Worker’s rights would arguably apply to women working in brothels, but the ‘managers’ or ‘business owners’ (pimps) would have the right to expect her to fulfil work-related duties to a reasonable degree; this could include working in other brothels owned by the business, marketing and advertising. Maybe even networking – aka satisfying the pimp and all his friends. (I speak from personal experience on this last one.)

Making women’s sexual consent dependent on the need to satisfy both employer and customer with no special legal protections in place is a dangerously slippery slope.

Legalisation means nullifying a woman’s right to bodily autonomy

In the surrogacy trade in some US states, contracts can include termination clauses that force women to undergo abortions in certain circumstances – meaning that women are obliged by contract to surrender their human right to bodily autonomy. This is a hellish abuse of the ‘right to choose’ that so many feminists fought for; ironically it ends up entrapping the most vulnerable women who have the least choice.

When you buy a burger, you’re not just purchasing food, but the use of equipment and staff to prepare it – all paid for to fulfil your demand. When you buy sex, you’re not just purchasing some abstract concept, but the use of a real human female body in order to procure your orgasm. Women are not just their sexual organs. They are inseparable from them. Therefore anything – like, say, an employment contract or the Consumer Rights Act 2015 – that legislates or contracts a woman’s sexual consent directly undermines her human right to bodily autonomy.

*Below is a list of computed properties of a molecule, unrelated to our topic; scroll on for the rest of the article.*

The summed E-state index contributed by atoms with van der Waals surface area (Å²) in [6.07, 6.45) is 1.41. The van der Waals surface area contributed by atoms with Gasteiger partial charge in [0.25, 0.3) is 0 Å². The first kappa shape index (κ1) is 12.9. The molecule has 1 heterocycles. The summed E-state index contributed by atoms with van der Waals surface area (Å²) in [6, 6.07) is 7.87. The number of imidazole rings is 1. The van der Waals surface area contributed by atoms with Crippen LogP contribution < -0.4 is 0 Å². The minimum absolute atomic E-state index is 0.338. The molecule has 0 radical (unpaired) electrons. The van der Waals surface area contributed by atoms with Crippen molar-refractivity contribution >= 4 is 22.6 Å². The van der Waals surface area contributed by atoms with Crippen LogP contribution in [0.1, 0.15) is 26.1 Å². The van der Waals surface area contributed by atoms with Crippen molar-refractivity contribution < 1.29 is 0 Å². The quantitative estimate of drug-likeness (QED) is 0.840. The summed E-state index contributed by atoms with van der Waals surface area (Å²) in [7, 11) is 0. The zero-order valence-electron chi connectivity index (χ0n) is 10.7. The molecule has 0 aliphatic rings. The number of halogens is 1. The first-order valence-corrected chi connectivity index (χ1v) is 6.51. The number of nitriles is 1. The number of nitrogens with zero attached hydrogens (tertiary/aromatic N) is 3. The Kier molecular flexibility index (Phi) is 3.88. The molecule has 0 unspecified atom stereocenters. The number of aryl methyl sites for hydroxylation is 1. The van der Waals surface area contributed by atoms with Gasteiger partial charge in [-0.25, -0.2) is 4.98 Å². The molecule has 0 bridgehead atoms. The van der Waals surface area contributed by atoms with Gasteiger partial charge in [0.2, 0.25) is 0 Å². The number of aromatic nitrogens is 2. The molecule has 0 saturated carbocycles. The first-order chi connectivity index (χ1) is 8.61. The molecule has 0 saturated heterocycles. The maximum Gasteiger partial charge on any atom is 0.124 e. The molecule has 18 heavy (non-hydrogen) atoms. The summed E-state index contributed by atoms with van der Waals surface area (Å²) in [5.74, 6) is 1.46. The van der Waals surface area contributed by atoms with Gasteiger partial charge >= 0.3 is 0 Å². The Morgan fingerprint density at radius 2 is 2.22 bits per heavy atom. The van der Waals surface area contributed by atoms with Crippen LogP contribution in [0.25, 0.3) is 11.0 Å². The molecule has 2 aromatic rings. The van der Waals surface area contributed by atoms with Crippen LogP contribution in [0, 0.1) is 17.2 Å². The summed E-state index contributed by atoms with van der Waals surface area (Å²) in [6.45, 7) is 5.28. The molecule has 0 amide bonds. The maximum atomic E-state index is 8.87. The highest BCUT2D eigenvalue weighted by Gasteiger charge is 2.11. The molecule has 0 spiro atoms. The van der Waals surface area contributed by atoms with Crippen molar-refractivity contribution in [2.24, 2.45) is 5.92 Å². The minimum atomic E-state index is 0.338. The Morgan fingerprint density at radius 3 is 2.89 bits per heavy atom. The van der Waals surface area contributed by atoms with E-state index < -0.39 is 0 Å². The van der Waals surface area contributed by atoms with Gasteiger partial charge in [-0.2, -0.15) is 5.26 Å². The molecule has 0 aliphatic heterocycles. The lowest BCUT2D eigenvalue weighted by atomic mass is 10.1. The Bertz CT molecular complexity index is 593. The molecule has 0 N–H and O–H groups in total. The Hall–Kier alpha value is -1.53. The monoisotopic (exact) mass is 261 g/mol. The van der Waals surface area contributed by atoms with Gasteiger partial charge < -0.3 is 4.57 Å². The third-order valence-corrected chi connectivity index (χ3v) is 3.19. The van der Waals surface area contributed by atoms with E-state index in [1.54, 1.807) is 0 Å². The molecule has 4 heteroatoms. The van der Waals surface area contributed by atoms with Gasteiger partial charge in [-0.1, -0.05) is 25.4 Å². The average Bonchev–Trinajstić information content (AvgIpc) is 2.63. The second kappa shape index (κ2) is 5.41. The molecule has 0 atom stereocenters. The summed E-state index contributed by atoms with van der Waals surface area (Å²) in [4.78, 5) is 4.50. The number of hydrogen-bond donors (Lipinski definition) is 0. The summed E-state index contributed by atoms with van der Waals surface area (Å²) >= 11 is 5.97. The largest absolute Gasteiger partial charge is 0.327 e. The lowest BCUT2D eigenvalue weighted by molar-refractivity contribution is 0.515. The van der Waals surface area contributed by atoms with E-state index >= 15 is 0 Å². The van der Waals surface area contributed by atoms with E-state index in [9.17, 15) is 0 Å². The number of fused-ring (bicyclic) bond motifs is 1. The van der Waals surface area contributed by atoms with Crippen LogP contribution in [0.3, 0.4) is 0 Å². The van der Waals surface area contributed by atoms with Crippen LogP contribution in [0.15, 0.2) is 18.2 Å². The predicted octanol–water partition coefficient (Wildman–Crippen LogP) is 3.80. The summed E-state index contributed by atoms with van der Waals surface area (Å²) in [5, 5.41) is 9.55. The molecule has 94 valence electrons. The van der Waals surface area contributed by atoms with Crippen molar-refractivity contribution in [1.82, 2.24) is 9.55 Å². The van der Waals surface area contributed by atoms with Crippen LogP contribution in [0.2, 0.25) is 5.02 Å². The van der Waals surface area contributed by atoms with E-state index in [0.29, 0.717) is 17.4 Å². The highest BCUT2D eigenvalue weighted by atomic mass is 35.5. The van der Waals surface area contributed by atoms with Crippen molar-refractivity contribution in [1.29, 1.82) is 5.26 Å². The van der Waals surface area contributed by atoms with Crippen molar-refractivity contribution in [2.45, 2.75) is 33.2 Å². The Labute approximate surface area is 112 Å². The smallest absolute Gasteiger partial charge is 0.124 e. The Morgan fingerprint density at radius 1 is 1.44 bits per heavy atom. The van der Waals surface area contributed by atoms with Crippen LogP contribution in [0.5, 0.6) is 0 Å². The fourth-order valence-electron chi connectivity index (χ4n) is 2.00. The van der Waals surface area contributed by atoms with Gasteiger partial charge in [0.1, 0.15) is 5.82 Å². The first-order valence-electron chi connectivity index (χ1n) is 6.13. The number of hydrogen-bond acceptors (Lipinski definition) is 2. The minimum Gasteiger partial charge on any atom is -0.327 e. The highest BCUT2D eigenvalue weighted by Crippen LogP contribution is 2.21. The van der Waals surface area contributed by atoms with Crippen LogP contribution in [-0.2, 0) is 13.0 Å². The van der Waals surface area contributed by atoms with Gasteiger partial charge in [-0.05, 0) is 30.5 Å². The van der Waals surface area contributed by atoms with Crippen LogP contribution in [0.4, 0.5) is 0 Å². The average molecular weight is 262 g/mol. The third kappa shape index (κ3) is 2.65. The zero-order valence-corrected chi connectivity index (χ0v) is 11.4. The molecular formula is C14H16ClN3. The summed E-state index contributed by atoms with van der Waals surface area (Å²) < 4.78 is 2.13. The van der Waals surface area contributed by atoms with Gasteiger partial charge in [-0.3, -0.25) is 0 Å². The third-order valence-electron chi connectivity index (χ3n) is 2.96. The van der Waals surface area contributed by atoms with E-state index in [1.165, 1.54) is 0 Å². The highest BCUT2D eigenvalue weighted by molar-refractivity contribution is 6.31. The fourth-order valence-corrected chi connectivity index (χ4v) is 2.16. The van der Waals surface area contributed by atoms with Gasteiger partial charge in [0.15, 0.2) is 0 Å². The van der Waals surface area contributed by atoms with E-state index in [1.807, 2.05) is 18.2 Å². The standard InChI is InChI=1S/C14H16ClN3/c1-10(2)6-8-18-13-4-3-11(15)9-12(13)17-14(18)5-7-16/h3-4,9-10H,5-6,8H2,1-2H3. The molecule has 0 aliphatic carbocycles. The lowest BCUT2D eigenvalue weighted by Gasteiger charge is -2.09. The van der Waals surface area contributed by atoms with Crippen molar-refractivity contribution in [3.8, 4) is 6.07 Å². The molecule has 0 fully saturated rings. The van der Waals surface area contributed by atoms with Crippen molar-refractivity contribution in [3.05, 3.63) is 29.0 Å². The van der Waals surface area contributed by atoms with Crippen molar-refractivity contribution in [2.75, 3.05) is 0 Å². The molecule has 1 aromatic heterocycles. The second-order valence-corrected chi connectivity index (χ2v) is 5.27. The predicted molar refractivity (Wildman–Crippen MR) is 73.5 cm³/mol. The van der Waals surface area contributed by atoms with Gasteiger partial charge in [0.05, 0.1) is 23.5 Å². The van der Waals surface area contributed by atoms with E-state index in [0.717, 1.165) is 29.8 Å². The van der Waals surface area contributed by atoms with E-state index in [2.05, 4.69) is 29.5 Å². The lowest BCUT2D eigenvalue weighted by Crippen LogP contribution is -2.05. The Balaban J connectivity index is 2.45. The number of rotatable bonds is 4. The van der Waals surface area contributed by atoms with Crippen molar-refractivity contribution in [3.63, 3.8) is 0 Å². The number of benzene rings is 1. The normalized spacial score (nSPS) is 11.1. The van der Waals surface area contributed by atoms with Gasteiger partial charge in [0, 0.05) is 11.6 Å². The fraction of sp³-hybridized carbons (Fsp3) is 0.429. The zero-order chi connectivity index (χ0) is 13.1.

Partial decriminalisation removes power from clients and pimps and gives it back to women

Partial decriminalisation, as the Nordic Model is sometimes called, either minimises or matches the potential issues described above by removing power from clients and pimps and giving it back to women in prostitution. Employment contracts and consumer rights do not apply.

Any legislation drafted in accordance with this model would criminalise third-party profiteering from the sale of sex without criminalising the women themselves. This would stop women from being locked into prostitution by a criminal record, or even the stigma of being seen as a criminal, as so many women currently are. It is imperative that the safety and humanity of women in prostitution are prioritised, so that they may one day be in a position to exit.

Many believe that abolitionists are on a moral crusade; an assertion that borders on the ridiculous. I entered prostitution at 17, worked the street and the brothel, and I survived – but many of my sisters did not.

I am lucky to be writing this, and I am sharing my story in the hope of helping and protecting others, not as a means to judge or harm them. Prostitution is extremely dangerous, regardless of legal status, but I do believe that the Nordic Model is the way forward in creating a safer future. However, the first step to that is removing the real stigma – social judgement – and letting women who have managed to exit speak out without fear.